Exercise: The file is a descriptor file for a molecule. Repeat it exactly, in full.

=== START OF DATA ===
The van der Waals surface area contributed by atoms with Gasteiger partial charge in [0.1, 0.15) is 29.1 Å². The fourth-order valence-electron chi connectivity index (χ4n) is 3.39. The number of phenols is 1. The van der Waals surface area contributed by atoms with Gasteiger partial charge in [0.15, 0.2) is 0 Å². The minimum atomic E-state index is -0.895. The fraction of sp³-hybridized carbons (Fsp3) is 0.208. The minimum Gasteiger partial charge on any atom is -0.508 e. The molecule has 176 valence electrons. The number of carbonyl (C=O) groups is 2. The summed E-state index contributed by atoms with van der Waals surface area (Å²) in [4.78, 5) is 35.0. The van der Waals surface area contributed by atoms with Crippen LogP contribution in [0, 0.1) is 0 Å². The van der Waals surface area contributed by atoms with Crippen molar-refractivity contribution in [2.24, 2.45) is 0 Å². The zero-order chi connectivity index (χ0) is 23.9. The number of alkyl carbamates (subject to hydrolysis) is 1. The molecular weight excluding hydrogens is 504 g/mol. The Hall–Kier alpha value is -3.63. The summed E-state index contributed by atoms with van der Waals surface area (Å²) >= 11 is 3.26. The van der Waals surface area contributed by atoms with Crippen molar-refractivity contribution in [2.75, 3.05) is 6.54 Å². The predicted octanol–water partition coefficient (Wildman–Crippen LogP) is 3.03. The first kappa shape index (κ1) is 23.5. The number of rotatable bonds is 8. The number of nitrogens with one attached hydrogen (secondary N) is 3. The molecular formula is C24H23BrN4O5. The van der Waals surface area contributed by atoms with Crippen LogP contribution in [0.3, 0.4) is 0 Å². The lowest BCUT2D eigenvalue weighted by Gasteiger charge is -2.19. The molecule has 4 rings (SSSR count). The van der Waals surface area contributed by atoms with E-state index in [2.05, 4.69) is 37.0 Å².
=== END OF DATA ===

The van der Waals surface area contributed by atoms with Gasteiger partial charge in [0.1, 0.15) is 29.1 Å². The fourth-order valence-electron chi connectivity index (χ4n) is 3.39. The number of phenols is 1. The van der Waals surface area contributed by atoms with Gasteiger partial charge in [0.15, 0.2) is 0 Å². The minimum atomic E-state index is -0.895. The fraction of sp³-hybridized carbons (Fsp3) is 0.208. The minimum Gasteiger partial charge on any atom is -0.508 e. The molecule has 176 valence electrons. The number of carbonyl (C=O) groups is 2. The summed E-state index contributed by atoms with van der Waals surface area (Å²) in [4.78, 5) is 35.0. The van der Waals surface area contributed by atoms with Crippen LogP contribution in [0, 0.1) is 0 Å². The van der Waals surface area contributed by atoms with Crippen molar-refractivity contribution in [2.24, 2.45) is 0 Å². The zero-order chi connectivity index (χ0) is 23.9. The number of alkyl carbamates (subject to hydrolysis) is 1. The molecular weight excluding hydrogens is 504 g/mol. The Hall–Kier alpha value is -3.63. The summed E-state index contributed by atoms with van der Waals surface area (Å²) >= 11 is 3.26. The van der Waals surface area contributed by atoms with Crippen molar-refractivity contribution in [2.75, 3.05) is 6.54 Å². The predicted octanol–water partition coefficient (Wildman–Crippen LogP) is 3.03. The first kappa shape index (κ1) is 23.5. The number of rotatable bonds is 8. The number of nitrogens with one attached hydrogen (secondary N) is 3. The molecular formula is C24H23BrN4O5. The van der Waals surface area contributed by atoms with Crippen LogP contribution in [0.3, 0.4) is 0 Å². The lowest BCUT2D eigenvalue weighted by Gasteiger charge is -2.19. The molecule has 4 rings (SSSR count). The van der Waals surface area contributed by atoms with E-state index in [2.05, 4.69) is 37.0 Å².